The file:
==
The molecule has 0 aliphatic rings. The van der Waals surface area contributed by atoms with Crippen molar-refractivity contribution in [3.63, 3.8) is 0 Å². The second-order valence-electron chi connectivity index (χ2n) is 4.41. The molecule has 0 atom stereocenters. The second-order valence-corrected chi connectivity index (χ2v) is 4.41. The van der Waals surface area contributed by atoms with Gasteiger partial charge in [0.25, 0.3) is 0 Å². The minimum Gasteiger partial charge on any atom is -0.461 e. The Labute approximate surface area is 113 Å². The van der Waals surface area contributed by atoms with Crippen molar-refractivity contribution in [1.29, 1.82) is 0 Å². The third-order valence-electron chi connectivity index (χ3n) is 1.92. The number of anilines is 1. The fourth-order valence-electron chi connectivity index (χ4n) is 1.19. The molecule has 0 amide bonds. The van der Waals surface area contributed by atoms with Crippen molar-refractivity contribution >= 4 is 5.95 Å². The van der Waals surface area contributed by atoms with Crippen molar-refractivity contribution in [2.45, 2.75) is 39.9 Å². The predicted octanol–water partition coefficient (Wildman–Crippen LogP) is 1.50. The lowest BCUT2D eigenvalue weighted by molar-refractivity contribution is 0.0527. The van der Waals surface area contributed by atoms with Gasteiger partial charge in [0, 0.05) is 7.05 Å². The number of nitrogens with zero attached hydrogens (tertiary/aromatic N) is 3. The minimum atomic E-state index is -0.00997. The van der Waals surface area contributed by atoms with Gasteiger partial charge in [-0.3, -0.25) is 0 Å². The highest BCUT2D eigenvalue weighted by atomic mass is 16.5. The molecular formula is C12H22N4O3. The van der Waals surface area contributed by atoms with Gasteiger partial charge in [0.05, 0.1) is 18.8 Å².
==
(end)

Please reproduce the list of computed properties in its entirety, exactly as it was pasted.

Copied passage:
The molecule has 0 aliphatic rings. The van der Waals surface area contributed by atoms with Crippen molar-refractivity contribution in [3.63, 3.8) is 0 Å². The second-order valence-electron chi connectivity index (χ2n) is 4.41. The molecule has 0 atom stereocenters. The second-order valence-corrected chi connectivity index (χ2v) is 4.41. The van der Waals surface area contributed by atoms with Gasteiger partial charge in [0.25, 0.3) is 0 Å². The minimum Gasteiger partial charge on any atom is -0.461 e. The Labute approximate surface area is 113 Å². The van der Waals surface area contributed by atoms with Crippen molar-refractivity contribution in [1.29, 1.82) is 0 Å². The third-order valence-electron chi connectivity index (χ3n) is 1.92. The number of anilines is 1. The fourth-order valence-electron chi connectivity index (χ4n) is 1.19. The molecule has 0 amide bonds. The van der Waals surface area contributed by atoms with Crippen molar-refractivity contribution >= 4 is 5.95 Å². The van der Waals surface area contributed by atoms with Crippen molar-refractivity contribution in [2.45, 2.75) is 39.9 Å². The predicted octanol–water partition coefficient (Wildman–Crippen LogP) is 1.50. The lowest BCUT2D eigenvalue weighted by molar-refractivity contribution is 0.0527. The van der Waals surface area contributed by atoms with Gasteiger partial charge in [0, 0.05) is 7.05 Å². The number of nitrogens with zero attached hydrogens (tertiary/aromatic N) is 3. The minimum atomic E-state index is -0.00997. The van der Waals surface area contributed by atoms with Gasteiger partial charge in [-0.3, -0.25) is 0 Å². The highest BCUT2D eigenvalue weighted by atomic mass is 16.5. The molecular formula is C12H22N4O3. The van der Waals surface area contributed by atoms with Gasteiger partial charge in [0.05, 0.1) is 18.8 Å².